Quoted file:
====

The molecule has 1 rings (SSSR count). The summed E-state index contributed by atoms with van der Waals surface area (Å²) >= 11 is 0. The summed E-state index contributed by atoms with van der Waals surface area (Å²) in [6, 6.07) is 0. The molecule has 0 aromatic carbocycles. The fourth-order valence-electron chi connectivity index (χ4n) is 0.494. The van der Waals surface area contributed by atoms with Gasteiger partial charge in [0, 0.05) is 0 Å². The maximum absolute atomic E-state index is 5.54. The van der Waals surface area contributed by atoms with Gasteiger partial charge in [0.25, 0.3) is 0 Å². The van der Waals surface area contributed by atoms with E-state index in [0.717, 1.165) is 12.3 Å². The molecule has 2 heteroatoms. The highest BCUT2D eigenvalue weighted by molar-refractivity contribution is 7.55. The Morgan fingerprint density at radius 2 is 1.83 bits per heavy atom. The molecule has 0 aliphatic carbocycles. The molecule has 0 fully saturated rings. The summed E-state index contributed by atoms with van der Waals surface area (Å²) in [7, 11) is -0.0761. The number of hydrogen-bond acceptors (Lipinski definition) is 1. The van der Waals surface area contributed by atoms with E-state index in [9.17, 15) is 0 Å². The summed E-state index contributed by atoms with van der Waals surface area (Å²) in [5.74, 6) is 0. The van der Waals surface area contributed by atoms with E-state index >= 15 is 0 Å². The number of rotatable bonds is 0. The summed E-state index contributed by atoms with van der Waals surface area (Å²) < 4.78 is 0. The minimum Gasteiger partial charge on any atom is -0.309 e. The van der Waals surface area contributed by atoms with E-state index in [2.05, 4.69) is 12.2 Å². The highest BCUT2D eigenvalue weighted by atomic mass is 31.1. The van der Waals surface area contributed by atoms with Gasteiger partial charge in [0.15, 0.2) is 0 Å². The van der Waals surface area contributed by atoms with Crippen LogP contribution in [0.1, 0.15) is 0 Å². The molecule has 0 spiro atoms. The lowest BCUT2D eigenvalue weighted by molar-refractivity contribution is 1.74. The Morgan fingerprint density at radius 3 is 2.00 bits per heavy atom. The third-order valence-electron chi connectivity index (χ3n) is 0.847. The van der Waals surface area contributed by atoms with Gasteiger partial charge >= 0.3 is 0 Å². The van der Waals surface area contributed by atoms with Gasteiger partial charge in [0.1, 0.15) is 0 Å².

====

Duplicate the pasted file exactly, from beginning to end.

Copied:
The molecule has 1 rings (SSSR count). The summed E-state index contributed by atoms with van der Waals surface area (Å²) >= 11 is 0. The summed E-state index contributed by atoms with van der Waals surface area (Å²) in [6, 6.07) is 0. The molecule has 0 aromatic carbocycles. The fourth-order valence-electron chi connectivity index (χ4n) is 0.494. The van der Waals surface area contributed by atoms with Gasteiger partial charge in [0, 0.05) is 0 Å². The maximum absolute atomic E-state index is 5.54. The van der Waals surface area contributed by atoms with Gasteiger partial charge in [0.25, 0.3) is 0 Å². The van der Waals surface area contributed by atoms with E-state index in [0.717, 1.165) is 12.3 Å². The molecule has 2 heteroatoms. The highest BCUT2D eigenvalue weighted by molar-refractivity contribution is 7.55. The Morgan fingerprint density at radius 2 is 1.83 bits per heavy atom. The molecule has 0 aliphatic carbocycles. The molecule has 0 fully saturated rings. The summed E-state index contributed by atoms with van der Waals surface area (Å²) in [7, 11) is -0.0761. The number of hydrogen-bond acceptors (Lipinski definition) is 1. The van der Waals surface area contributed by atoms with E-state index in [9.17, 15) is 0 Å². The summed E-state index contributed by atoms with van der Waals surface area (Å²) in [5.74, 6) is 0. The van der Waals surface area contributed by atoms with E-state index >= 15 is 0 Å². The number of rotatable bonds is 0. The summed E-state index contributed by atoms with van der Waals surface area (Å²) < 4.78 is 0. The minimum Gasteiger partial charge on any atom is -0.309 e. The van der Waals surface area contributed by atoms with E-state index in [2.05, 4.69) is 12.2 Å². The highest BCUT2D eigenvalue weighted by atomic mass is 31.1. The van der Waals surface area contributed by atoms with Gasteiger partial charge in [0.15, 0.2) is 0 Å². The van der Waals surface area contributed by atoms with Crippen LogP contribution in [0.1, 0.15) is 0 Å². The molecule has 0 spiro atoms. The lowest BCUT2D eigenvalue weighted by molar-refractivity contribution is 1.74. The Morgan fingerprint density at radius 3 is 2.00 bits per heavy atom. The third-order valence-electron chi connectivity index (χ3n) is 0.847. The van der Waals surface area contributed by atoms with Gasteiger partial charge >= 0.3 is 0 Å². The van der Waals surface area contributed by atoms with Gasteiger partial charge in [0.1, 0.15) is 0 Å².